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  • The Salt Versus Sugar Debate: Urinary Sodium Losses Following Hypertonic Saline Administration Curtails its Superior Osmolar Effect in Comparision to Mannitol in Severe Traumatic Brain Injury

    Final Number:

    Aniruddha Tekkatte Jagannatha MBBS, MCh; sriganesh kamath MD, DM; Indira Devi; umamaheswara g s rao md

    Study Design:
    Clinical Trial

    Subject Category:

    Meeting: Congress of Neurological Surgeons 2016 Annual Meeting

    Introduction: Osmotherapy forms an integral part in the management of patients with severe traumatic brain injury (TBI). An ideal choice between mannitol and HTS remains to be conclusively proven. More importantly, attention has not been paid to the long term osmolarity changes during the therapy. The current prospective randomised study aims at evaluating the effect of serum and urine osmolarity and sodium achieved with mannitol and HTS on ICP and outcome.

    Methods: Thirty-eight patients of severe TBI, aged between 15 and 70 years and managed as per BTF guidelines were allocated to receive equiosmolar doses of either 20% mannitol or 3% HTS for refractory intracranial hypertension. Demographic data, physiological variables, ICP, serum and urine osmolarity/sodium were collected over five days. Data was analyzed for relationship between serum and urine sodium over five days in patients receiving mannitol and HTS for severe TBI.

    Results: A total of 301 and 186 boluses of mannitol and HTS respectively were administered over five days. There was no difference between mannitol and HTS with respect to demography,type of brain injury and GOS. Serum sodium and osmolarity changes were similar between the groups(p=0.16 and 0.35 respectively). Urinary sodium excretion was significantly higher with HTS(p=0.02).The mean fall in ICP following a dose of hyperosmolar agent was 8.9 ± 8.4 mm Hg in the mannitol group and 10.1 ± 8.7 mm Hg in the hypertonic saline group (p - 0.135).

    Conclusions: During long-term administration of hyperosmolar agents in TBI, HTS is no more effective than mannitol in controlling ICP. A major reason for this lack of benefit is an increased urinary loss of sodium with HTS and consequent inability to achieve higher serum sodium and osmolarity levels.Therapy aimed at retaining sodium holds the key for superior osmolar effect and good outcome.

    Patient Care: This study aims at finding a better osmolar agent in the managenment of severe TBI. The reasons for inefficiency of HTS was investigated. The results gives a plethora of oppurtunities in improving its osmolar effect and hence improving the outcomes

    Learning Objectives: By the conclusion of this session,participants should be able to 1) compare the effects of mannitol and hypertonic saline in severe TBI 2) should be able to discuss the reasons for the similarities between the two osmolar agent 3) participants should be able to discuss the methods to improve the osmolar effect of HTS by other means.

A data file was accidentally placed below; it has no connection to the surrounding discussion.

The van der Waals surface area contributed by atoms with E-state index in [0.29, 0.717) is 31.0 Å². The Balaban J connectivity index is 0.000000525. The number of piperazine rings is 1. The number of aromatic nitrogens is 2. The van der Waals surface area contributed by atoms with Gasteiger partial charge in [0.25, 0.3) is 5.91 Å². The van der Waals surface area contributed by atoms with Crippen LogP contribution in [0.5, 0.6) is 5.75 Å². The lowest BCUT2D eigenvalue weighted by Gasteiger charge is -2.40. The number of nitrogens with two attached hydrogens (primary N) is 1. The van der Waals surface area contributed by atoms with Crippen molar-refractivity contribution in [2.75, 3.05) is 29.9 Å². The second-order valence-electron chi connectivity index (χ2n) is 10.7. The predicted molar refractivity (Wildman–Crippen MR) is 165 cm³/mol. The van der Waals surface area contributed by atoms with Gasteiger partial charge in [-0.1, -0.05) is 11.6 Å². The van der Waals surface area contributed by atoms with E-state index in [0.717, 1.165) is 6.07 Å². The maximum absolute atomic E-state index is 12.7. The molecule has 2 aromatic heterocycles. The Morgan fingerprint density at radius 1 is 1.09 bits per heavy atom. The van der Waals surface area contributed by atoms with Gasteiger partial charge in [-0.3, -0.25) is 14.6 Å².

References: 1. Fisher B, Thomas D, Peterson B. Hypertonic saline lowers raised intracranial pressure in children after head trauma. J Neurosurg Anesthesiol 1992; 4:4–10 2. Härtl R, Ghajar J, Hochleuthner H, Mauritz W: Hypertonic/hyperoncotic saline reliably reduces ICP in severely head injured patients with intracranial hypertension. Acta Neurochir Suppl (Wien) 1997; 70:126–129 3. Cottenceau V, Masson F, Mahamid E, Petit L, Shik V, Sztark F, Zaaroor M, Soustie JF. Comparison of effects of equiosmolar doses of mannitol and hypertonic saline on cerebral blood flow and metabolism in traumatic brain injury. J Neurotrauma 2011; 28: 2003-2012 4. Cooper DJ, Myles PS, McDermott FT, Murray LJ, Laidlaw J, Cooper G, Tremayne AB, Bernard SS, Ponsford J; HTS Study Investigators. Prehospital hypertonic saline resuscitation of patients with hypotension and severe traumatic brain injury: a randomized controlled trial. JAMA 2004;291(11):1350-7 5. Bulger EM, May S, Brasel KJ, Schreiber M, Kerby JD, Tisherman SA, Newgard C, Slutsky A, Coimbra R, Emerson S, Minei JP, Bardarson B, Kudenchuk P, Baker A, Christenson J, Idris A, Davis D, Fabian TC, Aufderheide TP, Callaway C, Williams C, Banek J, Vaillancourt C, van Heest R, Sopko G, Hata JS, Hoyt DB; ROC Investigators. Out-of-hospital hypertonic resuscitation following severe traumatic brain injury: a randomized controlled trial. JAMA 2010; 304(13):1455-64. 6. Roquilly A, Mahe PJ, Latte DD, Loutrel O, Champin P, Di Falco C, Courbe A, Buffenoir K, Hamel O, Lejus C, Sebille V, Asehnoune K. Continuous controlled-infusion of hypertonic saline solution in traumatic brain-injured patients: a 9-year retrospective study. Crit Care. 2011; 15(5):R260. 7. Huang SJ, Chang L, Han YY, Lee YC, Tu YK. Efficacy and safety of hypertonic saline solutions in the treatment of severe head injury Surg Neurol. 2006; 65:539–46 8. Horn P, Munch E, Vajkoczy P, et al. Hypertonic saline solution for control of elevated intracranial pressure in patients with exhausted response to mannitol and barbiturates. Neurol Res. 1999; 21:758–64. 9. Farahvar A, Gerber LM, Chiu YL, Härtl R, Froelich M, Carney N, Ghajar J.. Response to intracranial hypertension treatment as a predictor of death in patients with severe traumatic brain injury. J Neurosurg. 2011; 114(5):1471-8 10. Cottier PT, Weller JM, Hoobler SW. Effect of an intravenous sodium chloride load on renal hemodynamics and electrolyte excretion in essential hypertension. Circulation 1958; 17(4, Part 2):750-60 11. Baldwin D, Kahana EM, Clarke RW. Renal excretion of sodium and potassium in the dog. Am J Physiol 1950; 162: 655 12. Selkurt EE, Post RS. Renal clearance of sodium in the dog: Effect of increasing sodium load on reabsorptive mechanism. Am J Physiol 1950; 162: 639 13. Goldsmith C, Rector FC, Seldin DW. Evidence for a direct effect of serum sodium concentration on sodium reabsorption. J Clin Invest 1962; 41: 850-859 14. Edelman IS, Leibman J, O'meara MP, Birkenfeld LW. Interrelations between serum sodium concentration, serum osmolarity and total exchangeable sodium, total exchangeable potassium and total body water. J Clin Invest1958; 37: 1236-56 15.An equiosmolar study on early intracranial physiology and long term outcome in severe traumatic brain injury comparing mannitol and hypertonic saline Aniruddha Tekkatte Jagannatha c, Kamath Sriganesh b, Bhagavatula Indira Devi a,Ganne Sesha Umamaheswara Rao b,(ahead of print)